Yes, Virginia, There is a Frankenstein Monster

SlaveFrankensteinThe Slave of Frankenstein takes place two years before the start of the U.S. Civil War. It’s 1859 and the focus of the entire nation is concentrated on Harpers Ferry and the forthcoming hanging of abolitionist John Brown. “Our universe is suspended somewhere between Heaven and Hell,” says a concerned patriot.

Not by coincidence, Frankenstein’s monster is lurking in the nearby Virginia woods. Along with a sizable band of renegades and ruffians, he’s got a mad plan to rescue old man Brown, kidnap Victor Frankenstein and ultimately end slavery.

That’s right. Author Robert J. Myers has reinvented Mary Shelley’s infamous monster as an American freedom-fighting abolitionist. If the monster’s plan is successful, says Myers, he might be able to stop the Civil War, keep the Union safe and become a political powerbroker in Virginia.

It’s too bad that Frankenstein’s creation is 200 percent batshit crazy. His proposed solution to America’s slavery problem is to create an entire race of zombie-like creatures using Baron von Frankenstein’s book of animation as an instruction manual. These walking corpses would be a new kind of slave, says Myers, both Constitutionally compliant and absent of free will.

Frankenstein, Jr., is not interested in playing god, however. Unlike his father, he doesn’t want anything to do with making monsters. “I have sworn never to tempt God by allaying myself with such an unholy enterprise,” he tells the beast in a pique. “I will do no such experimentation. We both know the foul results of competing with the natural laws. Cease your unholy designs and sink back into the bog of your origin!”

The monster cannot abide by young Frankenstein’s holier-than-thou rebuke. After 41 years, he still holds a grudge against Baron von Frankenstein for the sin of creating him as a foul and ugly fiend and taking no responsibility for his brutish outcast life. If he can’t broker a zombie-slave revolution, he has no choice but to pursue and destroy his creator’s progeny. “I will settle our score either by your demise or by your involuntary servitude,” he says. “My fortune must rise as yours sink. Otherwise, there is no justice under Heaven.”

After a narrative filled with Civil War-Era politics (including a seven-page pro-slavery screed), sexual trysts (consensual and otherwise) and surprising cameos from John Wilkes Booth and George Washington’s great-grandnephew, the monster’s grand schemes are smashed to smithereens. Despite his machinations, he can’t overcome the brutal truth of his gloomy existence: A creature of Frankenstein will always remain a creature of Frankenstein and a slave of one era must remain a slave in the next. His fate was sealed the moment he opened his eyes on Dr. Frankenstein’s laboratory slab.

[The Slave of Frankenstein / By Robert J. Myers / First Printing: August 1977 / ISBN: 9780722162989]

To Conserve and Protect

ClawsBack in 1961, President John F. Kennedy pulled the plug on a proposal to invade Cuba with a cast of giant crabs. It was Eisenhower’s crazy idea and he hated it. The newly elected president didn’t want anything to do with his predecessor’s cockamamie science fiction plan.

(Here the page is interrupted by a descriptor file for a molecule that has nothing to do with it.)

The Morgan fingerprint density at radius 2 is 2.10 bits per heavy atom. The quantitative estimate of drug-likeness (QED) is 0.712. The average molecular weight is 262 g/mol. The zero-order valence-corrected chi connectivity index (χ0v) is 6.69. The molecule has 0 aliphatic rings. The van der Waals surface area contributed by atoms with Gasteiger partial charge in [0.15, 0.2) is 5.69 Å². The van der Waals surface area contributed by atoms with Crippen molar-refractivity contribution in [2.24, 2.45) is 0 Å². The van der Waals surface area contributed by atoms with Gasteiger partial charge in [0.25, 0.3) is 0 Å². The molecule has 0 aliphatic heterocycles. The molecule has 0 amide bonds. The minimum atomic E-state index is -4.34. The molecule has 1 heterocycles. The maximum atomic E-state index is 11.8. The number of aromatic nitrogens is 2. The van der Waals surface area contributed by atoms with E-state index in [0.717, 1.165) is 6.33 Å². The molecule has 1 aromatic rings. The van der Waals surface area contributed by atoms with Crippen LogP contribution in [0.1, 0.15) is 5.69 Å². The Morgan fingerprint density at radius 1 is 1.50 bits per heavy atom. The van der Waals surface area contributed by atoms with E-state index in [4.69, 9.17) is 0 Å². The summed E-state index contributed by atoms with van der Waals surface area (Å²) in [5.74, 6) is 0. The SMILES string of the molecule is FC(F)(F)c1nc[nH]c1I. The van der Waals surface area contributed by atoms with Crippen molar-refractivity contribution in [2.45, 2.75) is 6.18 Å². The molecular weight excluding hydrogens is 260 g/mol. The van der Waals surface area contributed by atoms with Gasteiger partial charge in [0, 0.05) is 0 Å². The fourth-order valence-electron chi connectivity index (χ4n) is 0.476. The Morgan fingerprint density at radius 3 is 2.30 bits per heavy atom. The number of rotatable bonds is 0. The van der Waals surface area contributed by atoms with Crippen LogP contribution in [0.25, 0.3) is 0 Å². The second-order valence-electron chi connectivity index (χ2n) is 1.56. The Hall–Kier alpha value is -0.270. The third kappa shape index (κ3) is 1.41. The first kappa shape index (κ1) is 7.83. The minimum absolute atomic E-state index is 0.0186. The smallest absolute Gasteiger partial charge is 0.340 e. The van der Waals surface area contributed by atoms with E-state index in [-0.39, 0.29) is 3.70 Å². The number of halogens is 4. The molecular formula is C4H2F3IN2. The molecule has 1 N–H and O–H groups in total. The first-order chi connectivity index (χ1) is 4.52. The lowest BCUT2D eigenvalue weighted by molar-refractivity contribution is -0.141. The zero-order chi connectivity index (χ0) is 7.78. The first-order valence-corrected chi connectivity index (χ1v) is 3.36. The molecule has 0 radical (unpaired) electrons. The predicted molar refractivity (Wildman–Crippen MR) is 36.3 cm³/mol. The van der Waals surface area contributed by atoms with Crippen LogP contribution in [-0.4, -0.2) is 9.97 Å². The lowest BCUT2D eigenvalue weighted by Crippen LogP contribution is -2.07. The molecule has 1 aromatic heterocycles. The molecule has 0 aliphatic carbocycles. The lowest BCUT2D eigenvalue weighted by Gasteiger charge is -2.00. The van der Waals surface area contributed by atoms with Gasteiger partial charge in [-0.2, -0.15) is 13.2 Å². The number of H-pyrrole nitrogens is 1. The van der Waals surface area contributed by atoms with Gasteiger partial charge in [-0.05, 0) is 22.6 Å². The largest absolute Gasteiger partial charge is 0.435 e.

Kennedy wisely put the kibosh on a Cuban crab invasion. But what happened after that? Did the giant, bulletproof mutant monsters just disappear?

Nope. The genetically engineered super crabs were still hanging around. Dishonorably discharged from the CIA, they found a home near Fort Jefferson Dry Tortugas National Park.

Located 70 miles off the coast of Miami, Fort Jefferson was an abandoned pre-Civil War outpost. Even though it was officially part of the National Park Service, it was mostly uninhabitable—no Starbucks, no Netflix, no comic book stores, no nothing. “It was probably the quietest park in the whole system,” said Kathy West, the on-site park ranger. “Nothing out of the ordinary ever happened out here.”

Obviously Ranger West was unaware of the danger surrounding Fort Jefferson. The waters off the coast were clear and calm, marked only by a spiky coral reef. West had no idea what was going on because the crabs were busy doing nothing for over 50 years.

That all changed in a flash when a rogue Homeland Security agent shows up in tow with his crew of black ops musclemen. Their evil plan was to resurrect Kennedy’s abandoned crab invasion (but with a dastardly twist).

Now it was up to West, an eccentric 80-year-old Navy veteran, a soggy torpedo and a self-described “history nerd” to stop an onslaught of giant crabs upon Miami Beach. “The odds weren’t good,” wrote the author.

Claws was more than a giant crab novel, however. Author Russell James had something else in mind the entire time. As it turned out, the crabs were just the “MacGuffin,” a literary device that fueled the plot. James was more interested in writing a lively mash-up of Men in Black, Challengers of the Unknown and (maybe) the Suicide Squad.

In the last chapter, Kathy West and her sidekick Nathan Toland were conscripted into a secret government assignment. In the future, wherever and whenever monsters attacked, they would be the first responders. It would be their job to keep the public safe from the creatures that haunted national parks, preserves, sanctuaries, archeological sites and historic structures. Their mission: to conserve and protect.

[Claws / By Russell James / First Printing: May 2019 / ISBN: 9781925840759]

Don’t Call It a Throwback

ThrowbacksRoger Sarac never explicitly gives a name to the shaggy humanoid beast at the heart of his novel. “It’s like a bear, and yet it ain’t,” he writes. “It’s sort of manlike, yet it ain’t. It’s just a thing without a proper name.”

Stories of apelike and bearlike creatures living in the Pacific Northwest have been popular for a long time. Readers may automatically assume the author is writing about Bigfoot or Sasquatch or something else born of “Indian and aboriginal stock.”

Sarac’s beast is something similar yet something altogether different. She exists as a link to both the past and the future—a baby beget by modern parents cursed with cellular structure culled from mankind’s forgotten stages of evolution.

To put it another way, it’s like a woman who wakes up in the morning to discover the world has slipped backward a million years. Or, perhaps, it’s like she’s been shot ahead into the future thousands of generations.